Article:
Climate data for Maseru District
Month Jan Feb Mar Apr May Jun Jul Aug Sep Oct Nov Dec Year
Average high °C (°F) 27
(81)
27
(81)
25
(77)
22
(72)
19
(66)
16
(61)
17
(63)
21
(70)
23
(73)
28
(82)
28
(82)
29
(84)
23.5
(74.3)
Average low °C (°F) 15
(59)
15
(59)
12
(54)
7
(45)
6
(43)
2
(36)
0
(32)
5
(41)
5
(41)
12
(54)
14
(57)
15
(59)
9
(48.3)
Average rainfall mm (inches) 146
(5.75)
53
(2.09)
105
(4.13)
33
(1.3)
43
(1.69)
51
(2.01)
0
(0)
5
(0.2)
2
(0.08)
16
(0.63)
127
(5)
68
(2.68)
649
(25.55)
Source #1: [7]
Source #2: [8]

Constituencies[edit]

Constituencies of Maseru District are Koro-Koro, Lithabaneng, Lithoteng, Maama, Machache, Makhaleng, 'Maletsunyane, Maseru Central, Matsieng, Motimposo, Qeme, Qoaling, Rothe, Stadium Area, Thaba-Bosiu and Thaba-Putsoa.[9] The community councils of Maseru District are Abia, Likalaneng, Lilala, Lithabaneng, Lithoteng, Makheka, Makhoarane, Makhalaneng, Makolopetsane, Manonyane, Maseru Central, Mazenod, Mohlakeng, Motimposo, Nyakosoba, Qiloane, Qoaling, Ratau, Ribaneng, Semonkong, Stadium Area and Telle[9] As per the 1968 Local Government Repeal Act - Development Committees Order No.9 of 1986, a District Development Committee (DDC) should have a set of Ward Development Committees (WDC) for each ward and Village Development Committees (VDC) under it. Each VDC has a set of seven elected members and the head would be an ex-officio member and chairman of the committee. The WDC is composed of twelve members elected from about VDCs, whose chairman would be and ex-officio member. The fifteen-membered DDC is elected by the members of WDC. When there are cases of more than one DDC, the chiefs would alternate in meetings. The district secretary co-ordinates the activities of the various committees. As per the Local Government Amendment Act 2004, the District Development Coordination Committee was established as the supreme body of district administration, under which all the district councils were branched. The urban and municipal councils were under each district council, which in turn had community councils under it.[10] The Independent Electoral Commission (IEC) is responsible for the administration of the Local Government Elections. The nation's first local government elections were conducted on April 2005, while the most recent elections were held in October 2011. During these elections, 64 community councils, 11 urban councils and one municipal council were elected.[11]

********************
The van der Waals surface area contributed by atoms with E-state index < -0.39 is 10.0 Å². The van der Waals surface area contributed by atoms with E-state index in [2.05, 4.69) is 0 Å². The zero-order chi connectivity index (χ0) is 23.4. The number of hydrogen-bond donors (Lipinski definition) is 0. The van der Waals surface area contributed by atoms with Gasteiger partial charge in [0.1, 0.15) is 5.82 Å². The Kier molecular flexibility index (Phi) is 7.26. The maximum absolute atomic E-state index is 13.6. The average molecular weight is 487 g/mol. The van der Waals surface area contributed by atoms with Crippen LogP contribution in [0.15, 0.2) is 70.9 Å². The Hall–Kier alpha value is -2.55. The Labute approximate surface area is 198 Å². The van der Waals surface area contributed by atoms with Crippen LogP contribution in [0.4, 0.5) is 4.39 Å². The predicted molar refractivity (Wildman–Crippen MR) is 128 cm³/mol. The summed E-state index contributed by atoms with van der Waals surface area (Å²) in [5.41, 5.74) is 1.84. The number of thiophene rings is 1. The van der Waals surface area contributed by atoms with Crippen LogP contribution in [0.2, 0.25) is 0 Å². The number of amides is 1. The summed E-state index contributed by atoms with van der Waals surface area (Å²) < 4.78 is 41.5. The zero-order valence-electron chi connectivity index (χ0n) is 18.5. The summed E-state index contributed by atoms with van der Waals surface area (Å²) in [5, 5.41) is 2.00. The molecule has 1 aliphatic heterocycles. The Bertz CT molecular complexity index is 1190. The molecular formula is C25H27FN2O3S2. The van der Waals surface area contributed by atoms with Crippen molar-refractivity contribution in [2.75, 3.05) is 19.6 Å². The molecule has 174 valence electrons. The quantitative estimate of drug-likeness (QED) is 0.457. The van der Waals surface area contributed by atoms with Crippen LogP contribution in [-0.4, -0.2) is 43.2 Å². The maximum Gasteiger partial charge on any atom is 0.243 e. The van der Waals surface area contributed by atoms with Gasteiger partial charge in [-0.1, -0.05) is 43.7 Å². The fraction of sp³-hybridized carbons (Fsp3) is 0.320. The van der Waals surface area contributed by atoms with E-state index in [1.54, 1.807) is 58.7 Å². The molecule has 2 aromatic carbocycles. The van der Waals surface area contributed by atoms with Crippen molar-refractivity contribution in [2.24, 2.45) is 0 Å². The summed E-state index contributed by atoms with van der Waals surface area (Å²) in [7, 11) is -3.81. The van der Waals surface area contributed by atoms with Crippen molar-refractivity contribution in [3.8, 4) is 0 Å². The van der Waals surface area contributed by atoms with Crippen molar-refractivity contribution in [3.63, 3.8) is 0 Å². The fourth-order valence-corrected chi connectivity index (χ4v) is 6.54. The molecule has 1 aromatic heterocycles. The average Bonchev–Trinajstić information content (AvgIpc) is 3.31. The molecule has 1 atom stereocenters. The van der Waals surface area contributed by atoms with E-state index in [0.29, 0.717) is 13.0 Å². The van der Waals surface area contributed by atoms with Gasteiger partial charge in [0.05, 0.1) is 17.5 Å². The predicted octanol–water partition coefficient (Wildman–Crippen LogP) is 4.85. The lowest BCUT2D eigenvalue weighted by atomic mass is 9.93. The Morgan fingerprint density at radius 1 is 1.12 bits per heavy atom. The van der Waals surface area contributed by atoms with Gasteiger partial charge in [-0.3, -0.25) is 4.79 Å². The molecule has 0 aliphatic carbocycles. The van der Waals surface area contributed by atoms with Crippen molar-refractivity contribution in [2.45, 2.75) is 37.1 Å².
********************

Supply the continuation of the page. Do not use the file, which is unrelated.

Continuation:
References[edit]

  1. ^ "Population of Lesotho, 2006". Lesotho Bureau of Statistics. 2006. Retrieved 12 November 2016. 
  2. ^ "HID AIDS in Lesotho, 2004". Lesotho Bureau of Statistics. 2006. Retrieved 12 November 2016. 
  3. ^ "Work profile in Lesotho, 2008". Lesotho Bureau of Statistics. 2008. Retrieved 12 November 2016. 
  4. ^ "Agricultural production in Lesotho, 2008". Lesotho Bureau of Statistics. 2009. Retrieved 12 November 2016. 
  5. ^ "Road and transport in Lesotho, 2008". Lesotho Bureau of Statistics. 2007. Retrieved 12 November 2016. 
  6. ^ Singh. Geography. Tata McGraw-Hill Education. p. 12.64. ISBN 9781259063213. 
  7. ^ "Tables A.6c and A.7c, Leribe Station, Tables_A_Geography.xls" (XLS). Lesotho Bureau of Statistics. 2008. 
  8. ^ "Table A.5c, Leribe Station, Tables_A_Geography.xls" (XLS). Lesotho Bureau of Statistics. 2008. 
  9. ^ a b "Village List". Lesotho Bureau of Statistics. Archived from the original on 13 November 2009. Retrieved 16 November 2016. 
  10. ^ Kapa, Motlamelle Anthony. Lesotho’s local government system: A critical note on the structure and its implications for popular participation and service delivery (PDF) (Report). Department of Political and International Studies,Rhodes University. p. 8-12. Retrieved 17 November 2016. 
  11. ^ Lesotho profile (PDf) (Report). CLGF. Retrieved 17 November 2016. 

External links[edit]

Coordinates: 29°30′S 28°00′E / 29.500°S 28.000°E / -29.500; 28.000